US pharmaceutical giant, Gilead Sciences is likely to apply to India’s Central Drugs Standard Control Organisation (CDSCO) soon seeking marketing authorization for its anti-viral drug Remdesivir, which is being considered by many as a potential medication for COVID-19.
Officials of the Union Health Ministry, along with the Drugs Controller General of India (DCGI) held a discussion with the representatives of Gilead Sciences on Wednesday to prepare a road map for introducing remdesivir in India, sources said.
“The US-based company is keen on applying for granting of marketing authorization for its drug remdesivir in India. They were apprised about the regulatory procedures for granting of approval to a new drug in the country and were assured of total facilitation.
“The company representatives said they will get back after discussion with their board of directors,” an official said.
The medicine has been issued an Emergency Use Authorization (EUA) by the United States Food and Drug Administration (FDA) to treat hospitalised COVID-19 patients.
Regulatory approval under exceptional pathway was granted by the Japanese Ministry of Health, Labour and Welfare on May 7, on the basis of clinical data from the US.
“On the basis of approvals granted by USFDA or any other reputed regulator, the Indian regulator can approve the drug by waiving off clinical trials in special circumstances in accordance with the provisions of the New Drug and Clinical Trial Rules 2019,” a source in the know of the developments said.
The efficacy of remdesivir was discussed in a recent meeting of the joint-monitoring group (technical committee) headed by the Directorate General of Health Services (DGHS) and the use of the drug on COVID-19 patients was not approved due to lack of enough scientific evidence at that stage.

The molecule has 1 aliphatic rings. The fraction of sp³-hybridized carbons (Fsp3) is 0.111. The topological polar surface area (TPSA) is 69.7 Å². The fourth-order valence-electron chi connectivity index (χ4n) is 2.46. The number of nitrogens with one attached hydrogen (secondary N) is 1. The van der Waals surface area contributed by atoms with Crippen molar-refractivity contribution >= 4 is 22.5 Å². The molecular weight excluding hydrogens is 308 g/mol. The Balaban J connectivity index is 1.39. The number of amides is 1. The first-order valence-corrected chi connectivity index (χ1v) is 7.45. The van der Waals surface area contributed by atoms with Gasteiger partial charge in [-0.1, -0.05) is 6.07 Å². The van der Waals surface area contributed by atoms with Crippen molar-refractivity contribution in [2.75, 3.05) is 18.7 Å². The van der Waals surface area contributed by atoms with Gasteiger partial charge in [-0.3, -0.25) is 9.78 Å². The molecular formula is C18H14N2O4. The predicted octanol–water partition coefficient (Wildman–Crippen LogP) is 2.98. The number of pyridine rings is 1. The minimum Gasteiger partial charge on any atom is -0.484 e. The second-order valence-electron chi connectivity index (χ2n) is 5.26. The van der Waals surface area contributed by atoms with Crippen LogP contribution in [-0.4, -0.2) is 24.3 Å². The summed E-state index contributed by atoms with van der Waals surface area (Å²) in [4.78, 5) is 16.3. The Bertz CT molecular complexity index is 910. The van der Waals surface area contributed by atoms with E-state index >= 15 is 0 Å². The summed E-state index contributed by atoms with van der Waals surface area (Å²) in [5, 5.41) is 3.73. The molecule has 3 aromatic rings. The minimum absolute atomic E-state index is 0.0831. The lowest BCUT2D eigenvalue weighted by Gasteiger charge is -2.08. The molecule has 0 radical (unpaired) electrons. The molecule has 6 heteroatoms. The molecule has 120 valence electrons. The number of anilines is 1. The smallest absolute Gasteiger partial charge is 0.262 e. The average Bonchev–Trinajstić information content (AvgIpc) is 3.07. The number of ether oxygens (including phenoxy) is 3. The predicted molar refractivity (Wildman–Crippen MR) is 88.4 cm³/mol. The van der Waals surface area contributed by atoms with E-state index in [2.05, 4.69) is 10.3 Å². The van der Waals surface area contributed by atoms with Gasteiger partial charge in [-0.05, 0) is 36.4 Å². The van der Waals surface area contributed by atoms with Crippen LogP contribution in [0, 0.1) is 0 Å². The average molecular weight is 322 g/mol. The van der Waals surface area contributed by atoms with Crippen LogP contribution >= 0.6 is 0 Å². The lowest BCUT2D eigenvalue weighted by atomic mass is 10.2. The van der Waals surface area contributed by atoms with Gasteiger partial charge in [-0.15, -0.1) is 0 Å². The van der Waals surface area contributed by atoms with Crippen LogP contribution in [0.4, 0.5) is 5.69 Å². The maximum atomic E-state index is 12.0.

“In a recent meeting it was decided that since redmdesivir is one among the four treatment protocols that are being evaluated during the randomised controlled clinical trials under WHO’s solidarity trial to find an effective treatment for COVID-19 across several countries, we may wait for its outcome before deciding inclusion of this drug in national treatment protocol,” a source said.
The other three treatment protocols are hydroxychloroquine, a combination of lopinavir and ritonavir, and also combination of lopinavir and ritonavir with interferon beta-1a.
Gilead Sciences Inc have entered into non-exclusive licensing agreements with pharma firms including three domestic majors Cipla, Jubilant Life Sciences and Hetero for manufacture and distribution of Remdesivir.
It has been learnt that these companies will be able to start supplies earliest from July/August even if they are given fast-track approvals in May, the source said.
The Health Ministry had earlier written to Gilead Sciences Inc to supply drugs for use on trials for 1,000 patients at AIIMS.
But the company on May 12 said the best approach for India to participate in a remdesivir clinical trial is through WHO’s ‘solidarity trial’ being undertaken in multiple countries, including India, in which remdesivir is one of the five drugs being tried.
The Indian Council of Medical Research had earlier said anti-viral medication Remdesivir which was used during the Ebola outbreak may inhibit the SARS-CoV-2 replication and research on its efficacy in the treatment of COVID-19 is a part of the WHO’s ‘solidarity trial.’
According to a recently published study in the New England Journal of Medicine, two out of three critically ill coronavirus patients who were on oxygen support or on ventilators showed signs of improvement when they were administered remdesivir.
The New Drug and Clinical Trial Rules, 2019, provides for certain clauses, according to which the provision of waiver of local phase-III clinical trials of the drug is approved and marketed in certain countries (as notified from time to time) subject to certain conditions and confirming conduct of phase-IV study, a source explained.
The phase four study requirement could be reduced in case of drugs of special relevance, in case of unmet need, for rare disease for which drugs are not available or available at a high cost or orphan drugs.
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